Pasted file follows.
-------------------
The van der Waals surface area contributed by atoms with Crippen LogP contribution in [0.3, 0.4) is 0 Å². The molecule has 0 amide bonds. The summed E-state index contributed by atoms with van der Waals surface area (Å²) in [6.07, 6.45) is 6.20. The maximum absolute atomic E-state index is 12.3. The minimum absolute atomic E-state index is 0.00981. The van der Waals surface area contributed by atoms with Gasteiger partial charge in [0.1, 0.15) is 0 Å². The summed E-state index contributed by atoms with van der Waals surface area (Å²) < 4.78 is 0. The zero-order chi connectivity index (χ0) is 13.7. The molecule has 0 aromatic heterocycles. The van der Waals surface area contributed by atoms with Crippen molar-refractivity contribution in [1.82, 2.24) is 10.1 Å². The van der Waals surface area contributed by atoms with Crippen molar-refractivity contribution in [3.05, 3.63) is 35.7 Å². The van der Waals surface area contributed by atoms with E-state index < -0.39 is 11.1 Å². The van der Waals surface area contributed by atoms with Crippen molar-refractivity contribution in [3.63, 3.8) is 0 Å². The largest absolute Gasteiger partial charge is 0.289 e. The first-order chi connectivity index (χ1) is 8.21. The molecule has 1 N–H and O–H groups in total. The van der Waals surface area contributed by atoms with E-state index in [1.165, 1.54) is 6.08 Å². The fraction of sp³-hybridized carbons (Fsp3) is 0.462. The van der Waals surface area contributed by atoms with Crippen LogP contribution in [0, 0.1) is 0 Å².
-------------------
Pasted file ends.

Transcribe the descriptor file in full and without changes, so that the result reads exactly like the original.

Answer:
The van der Waals surface area contributed by atoms with Crippen LogP contribution in [0.3, 0.4) is 0 Å². The molecule has 0 amide bonds. The summed E-state index contributed by atoms with van der Waals surface area (Å²) in [6.07, 6.45) is 6.20. The maximum absolute atomic E-state index is 12.3. The minimum absolute atomic E-state index is 0.00981. The van der Waals surface area contributed by atoms with Gasteiger partial charge in [0.1, 0.15) is 0 Å². The summed E-state index contributed by atoms with van der Waals surface area (Å²) < 4.78 is 0. The zero-order chi connectivity index (χ0) is 13.7. The molecule has 0 aromatic heterocycles. The van der Waals surface area contributed by atoms with Crippen molar-refractivity contribution in [1.82, 2.24) is 10.1 Å². The van der Waals surface area contributed by atoms with Crippen molar-refractivity contribution in [3.05, 3.63) is 35.7 Å². The van der Waals surface area contributed by atoms with E-state index < -0.39 is 11.1 Å². The van der Waals surface area contributed by atoms with Crippen molar-refractivity contribution in [3.63, 3.8) is 0 Å². The largest absolute Gasteiger partial charge is 0.289 e. The first-order chi connectivity index (χ1) is 8.21. The molecule has 1 N–H and O–H groups in total. The van der Waals surface area contributed by atoms with E-state index in [1.165, 1.54) is 6.08 Å². The fraction of sp³-hybridized carbons (Fsp3) is 0.462. The van der Waals surface area contributed by atoms with Crippen LogP contribution in [0, 0.1) is 0 Å².